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Awakening? Queensland green types realize what environmental horrors wind farms can be

It’s almost like some at the ABC are sympathetic to the anti-wind-farm movement?

The awakening begins. There is an opening here for the two opposite ends of the political debate to come together, and to figure out who the real enemy is — something that would transform the political landscape. Before anyone gets the urge to rub their noses in it (no matter how deserved it is) ponder how useful this is as a way to open a conversation. There are still good green tinted people out there who have no idea they are being used, or that there is a cheaper energy source that feeds plants, doesn’t chop up birds and bats, and doesn’t consume 13,000 hectares of wilderness either.

The wind farms angering renewable energy fans

Steve Nowakowski was a fan of green energy, and hired as a photographer:

Now, as he looked down, he was shocked at what he saw.

“I thought, ‘Geez, there’s a lot of destruction here. They’ve transformed what was a really great, pristine area … into a really industrial area’.”

Biologists don’t like it either:

According to James Cook University adjunct professor and evolutionary biologist, Dr Tim Nevard, Far North Queensland is one of Australia’s most biodiverse regions and many of the sites chosen for wind farms are “wholly inappropriate”.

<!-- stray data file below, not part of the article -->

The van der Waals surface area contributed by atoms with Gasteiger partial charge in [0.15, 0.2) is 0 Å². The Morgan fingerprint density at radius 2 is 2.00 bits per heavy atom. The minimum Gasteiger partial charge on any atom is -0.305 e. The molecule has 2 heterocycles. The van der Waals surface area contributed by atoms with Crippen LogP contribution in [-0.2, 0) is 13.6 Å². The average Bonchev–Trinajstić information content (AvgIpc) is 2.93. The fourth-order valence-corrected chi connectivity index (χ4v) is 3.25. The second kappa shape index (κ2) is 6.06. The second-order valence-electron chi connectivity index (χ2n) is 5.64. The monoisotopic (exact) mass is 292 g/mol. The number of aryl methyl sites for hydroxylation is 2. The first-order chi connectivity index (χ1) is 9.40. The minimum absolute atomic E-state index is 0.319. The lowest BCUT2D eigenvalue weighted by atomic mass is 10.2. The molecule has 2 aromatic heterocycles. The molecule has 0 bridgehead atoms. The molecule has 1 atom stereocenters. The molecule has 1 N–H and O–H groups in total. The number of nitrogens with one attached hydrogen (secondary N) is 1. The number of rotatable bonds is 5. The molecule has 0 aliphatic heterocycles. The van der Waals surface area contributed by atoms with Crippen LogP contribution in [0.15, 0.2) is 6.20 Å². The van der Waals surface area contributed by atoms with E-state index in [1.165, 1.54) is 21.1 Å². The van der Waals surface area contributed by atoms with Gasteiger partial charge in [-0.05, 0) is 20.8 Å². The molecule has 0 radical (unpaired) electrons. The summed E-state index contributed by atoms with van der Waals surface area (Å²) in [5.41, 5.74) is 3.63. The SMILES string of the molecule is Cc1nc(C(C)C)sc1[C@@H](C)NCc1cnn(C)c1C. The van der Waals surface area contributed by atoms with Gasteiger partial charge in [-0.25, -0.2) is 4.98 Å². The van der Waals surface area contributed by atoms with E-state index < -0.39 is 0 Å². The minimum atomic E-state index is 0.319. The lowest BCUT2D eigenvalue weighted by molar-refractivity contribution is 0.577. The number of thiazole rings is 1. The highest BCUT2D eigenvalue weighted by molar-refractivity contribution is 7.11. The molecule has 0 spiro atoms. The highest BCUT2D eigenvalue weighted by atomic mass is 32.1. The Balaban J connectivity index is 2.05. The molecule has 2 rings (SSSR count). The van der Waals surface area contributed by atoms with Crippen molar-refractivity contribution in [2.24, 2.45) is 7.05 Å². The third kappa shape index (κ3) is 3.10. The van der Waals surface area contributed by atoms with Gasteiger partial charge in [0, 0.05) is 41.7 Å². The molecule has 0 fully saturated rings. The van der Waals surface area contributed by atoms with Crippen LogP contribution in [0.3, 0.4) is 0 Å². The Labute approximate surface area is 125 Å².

“Biodiversity is the buffer at the end of the tracks that stops the runaway train of climate change from bursting through,” Dr Nevard says.

“Destroying biodiversity in order to have greater amounts of wind energy is a complete oxymoron. It’s ridiculous. So we shouldn’t be doing it.”

After Steve Nowakowski  saw more wind farm applications — his opposition to them hardened. He gave a speech to locals, with photos. He thought they might throw eggs at him. Instead, none of them wanted the industrial complexes in the local wilderness either. (Imagine that?)

The Aboriginal activists were also annoyed and dismayed. The new projects in Queensland are going to be even bigger and more invasive. Some 13,000 hectares of vegetation will be removed if all the planned subsidy farms go ahead, and 90% of that land is in Queensland.

The ABC article is a long gushing feature. It ends, like a cult fanclub, with the belief that wind farms are still useful. They just need to be built somewhere better they say, as if there is plenty of land which has high wind, large transmission lines and no native fauna or farmers. But people don’t build billion dollar interconnectors to nowhere, so it’s a fantasy combination.

This is an opening in the wall to reach the soft greens. Join with them in lamenting the environmental damage, then walk them through the Valley of Vested Interests, pointing out who is really getting rich. Then gently lead them to realize that almost all the Environmental popular movements are not even trying to help the environment.

h/t Greg and Dennis

 

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